I especially like your approach of looking for events that seem to leave unanswered questions. You can literally slip between the cracks of what people know.

  3. I feel you here. I’ve been fighting to get more words down on my (working title) Sleeping Lady novel. Then I wrote an email to a friend to give her a more in depth critique than comments should have.

    In the email, I wrote something like ten sentences about a woman and a zombie as an example. Now I can’t get her out of my head. Zombies won’t fit in my WIP. So I’ve been jotting down characters I’d like to meet, scenes I’d like (and hate) to write, very general plot ideas (I’m not a plotter), and basic world building. I wrote more about zombies yesterday than I’ve added to my WIP in two weeks.

    I’m convinced that there are zombies in my brain devouring every idea which isn’t about them. Sometimes, I think, the ideas find us.

    1. I like your working title. Perhaps you might even keep it… And how exciting to have developed an idea while critiquing someone else. But while you go with the zombies, are you worried you might drift too far away from your WIP? It’s tricky because you don’t want to lose touch with the novel you’ve got established.
      Ideas don’t respect these concerns. They just happen, or don’t.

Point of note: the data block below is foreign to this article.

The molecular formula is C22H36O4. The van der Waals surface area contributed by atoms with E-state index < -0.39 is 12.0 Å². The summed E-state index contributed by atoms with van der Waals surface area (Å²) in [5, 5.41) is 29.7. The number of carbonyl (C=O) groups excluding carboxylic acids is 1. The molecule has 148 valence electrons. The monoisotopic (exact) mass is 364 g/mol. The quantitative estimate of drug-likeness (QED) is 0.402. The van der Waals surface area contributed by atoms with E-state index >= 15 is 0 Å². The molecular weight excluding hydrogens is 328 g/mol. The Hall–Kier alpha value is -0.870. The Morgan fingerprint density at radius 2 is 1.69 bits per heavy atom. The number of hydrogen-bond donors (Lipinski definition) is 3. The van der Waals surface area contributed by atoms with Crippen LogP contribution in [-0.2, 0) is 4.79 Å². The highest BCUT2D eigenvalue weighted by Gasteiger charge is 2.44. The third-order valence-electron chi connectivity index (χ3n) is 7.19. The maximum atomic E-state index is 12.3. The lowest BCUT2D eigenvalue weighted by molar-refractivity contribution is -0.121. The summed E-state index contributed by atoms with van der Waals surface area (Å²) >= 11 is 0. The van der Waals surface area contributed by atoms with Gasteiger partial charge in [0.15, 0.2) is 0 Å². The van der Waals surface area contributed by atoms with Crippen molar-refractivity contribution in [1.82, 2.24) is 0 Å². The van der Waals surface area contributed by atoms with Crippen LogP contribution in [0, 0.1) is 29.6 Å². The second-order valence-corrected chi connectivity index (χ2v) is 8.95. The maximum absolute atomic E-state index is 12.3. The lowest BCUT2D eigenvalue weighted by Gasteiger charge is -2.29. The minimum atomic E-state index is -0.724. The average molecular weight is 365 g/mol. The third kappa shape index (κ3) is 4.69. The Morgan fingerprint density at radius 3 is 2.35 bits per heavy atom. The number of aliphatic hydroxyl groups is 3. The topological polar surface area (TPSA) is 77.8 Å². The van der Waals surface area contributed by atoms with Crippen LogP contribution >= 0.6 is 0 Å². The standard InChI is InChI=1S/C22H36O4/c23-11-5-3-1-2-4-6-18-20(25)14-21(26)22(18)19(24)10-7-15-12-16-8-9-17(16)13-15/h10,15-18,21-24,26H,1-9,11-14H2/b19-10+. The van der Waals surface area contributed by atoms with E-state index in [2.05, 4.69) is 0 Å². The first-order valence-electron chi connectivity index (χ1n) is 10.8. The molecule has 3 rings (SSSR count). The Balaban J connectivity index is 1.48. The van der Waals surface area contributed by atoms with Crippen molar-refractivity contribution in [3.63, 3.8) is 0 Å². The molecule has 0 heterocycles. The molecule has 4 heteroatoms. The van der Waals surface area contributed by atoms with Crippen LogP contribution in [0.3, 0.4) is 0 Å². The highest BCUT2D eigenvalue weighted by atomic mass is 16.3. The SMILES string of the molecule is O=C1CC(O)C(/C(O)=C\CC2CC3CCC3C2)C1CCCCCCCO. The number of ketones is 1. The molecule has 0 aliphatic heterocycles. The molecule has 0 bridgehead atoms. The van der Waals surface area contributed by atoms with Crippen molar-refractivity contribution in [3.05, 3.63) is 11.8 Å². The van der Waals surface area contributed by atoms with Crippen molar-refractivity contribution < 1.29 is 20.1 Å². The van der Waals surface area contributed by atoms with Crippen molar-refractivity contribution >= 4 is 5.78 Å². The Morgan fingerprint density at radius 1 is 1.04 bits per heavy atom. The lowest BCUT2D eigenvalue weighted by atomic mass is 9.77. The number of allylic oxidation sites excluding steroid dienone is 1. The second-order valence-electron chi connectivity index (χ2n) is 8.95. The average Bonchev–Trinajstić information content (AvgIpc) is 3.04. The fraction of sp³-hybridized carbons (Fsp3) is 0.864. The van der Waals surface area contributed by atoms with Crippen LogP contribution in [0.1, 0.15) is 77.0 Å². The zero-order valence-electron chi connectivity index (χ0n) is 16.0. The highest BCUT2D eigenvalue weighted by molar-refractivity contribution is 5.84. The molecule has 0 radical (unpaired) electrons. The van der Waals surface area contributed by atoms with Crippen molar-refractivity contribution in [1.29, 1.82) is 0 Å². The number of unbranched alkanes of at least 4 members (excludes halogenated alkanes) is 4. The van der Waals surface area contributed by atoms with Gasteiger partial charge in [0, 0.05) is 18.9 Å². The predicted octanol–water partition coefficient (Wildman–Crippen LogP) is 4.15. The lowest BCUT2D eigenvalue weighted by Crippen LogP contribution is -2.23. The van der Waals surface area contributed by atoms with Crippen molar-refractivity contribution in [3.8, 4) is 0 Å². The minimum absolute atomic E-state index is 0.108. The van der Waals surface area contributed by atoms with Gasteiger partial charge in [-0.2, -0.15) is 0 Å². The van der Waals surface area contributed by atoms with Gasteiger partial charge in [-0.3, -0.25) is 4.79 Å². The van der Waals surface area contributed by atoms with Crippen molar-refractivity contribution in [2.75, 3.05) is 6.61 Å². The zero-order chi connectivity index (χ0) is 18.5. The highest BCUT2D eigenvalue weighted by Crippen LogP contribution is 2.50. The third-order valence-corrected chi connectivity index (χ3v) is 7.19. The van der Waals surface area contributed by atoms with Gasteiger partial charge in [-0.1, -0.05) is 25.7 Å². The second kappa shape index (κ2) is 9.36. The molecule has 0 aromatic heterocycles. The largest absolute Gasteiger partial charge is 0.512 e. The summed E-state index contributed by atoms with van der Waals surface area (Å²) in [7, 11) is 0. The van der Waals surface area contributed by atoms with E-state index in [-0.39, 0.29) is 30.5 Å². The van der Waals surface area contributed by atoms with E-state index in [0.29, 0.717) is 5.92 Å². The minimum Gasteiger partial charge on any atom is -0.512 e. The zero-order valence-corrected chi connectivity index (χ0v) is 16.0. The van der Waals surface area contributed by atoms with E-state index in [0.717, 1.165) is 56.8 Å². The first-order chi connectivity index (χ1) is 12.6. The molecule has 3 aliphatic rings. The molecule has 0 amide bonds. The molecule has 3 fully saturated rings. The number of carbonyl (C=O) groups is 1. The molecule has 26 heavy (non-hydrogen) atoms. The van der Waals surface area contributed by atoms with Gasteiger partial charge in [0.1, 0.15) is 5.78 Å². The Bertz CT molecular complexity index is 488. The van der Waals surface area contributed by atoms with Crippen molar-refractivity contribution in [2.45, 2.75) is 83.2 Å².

1. I’m really not too worried about it, honestly. I tend to work better with lots going on. So I plan to bounce back and forth as I feel the urge. Sleeping Lady needs to stew a bit anyway. 🙂

  4. The girl pic is gorgeous. Reminds me of Girl of the Limberlost which I probably read about 12 times. Weird, but there must be something in the ether re: Venice because I’ve also been afflicted with a Venetian theme but for a short stories/poems collection (some of which I might have, most of which do not exist). But I do have a title… So its a start.

    1. Hi Consuelo! I’ve wanted to write a Venice novel for many years, ever since I read Robert Girardi’s Vaporetto 13. It’s not that I liked it; although there was some fine writing I didn’t warm to the story much, or even believe in it. But something in it kept nudging me. Then this summer we did a short trip to Venice so I reread his novel – and began to see what I wanted to explore.
      Good luck with yours – I’d like to say great minds think alike…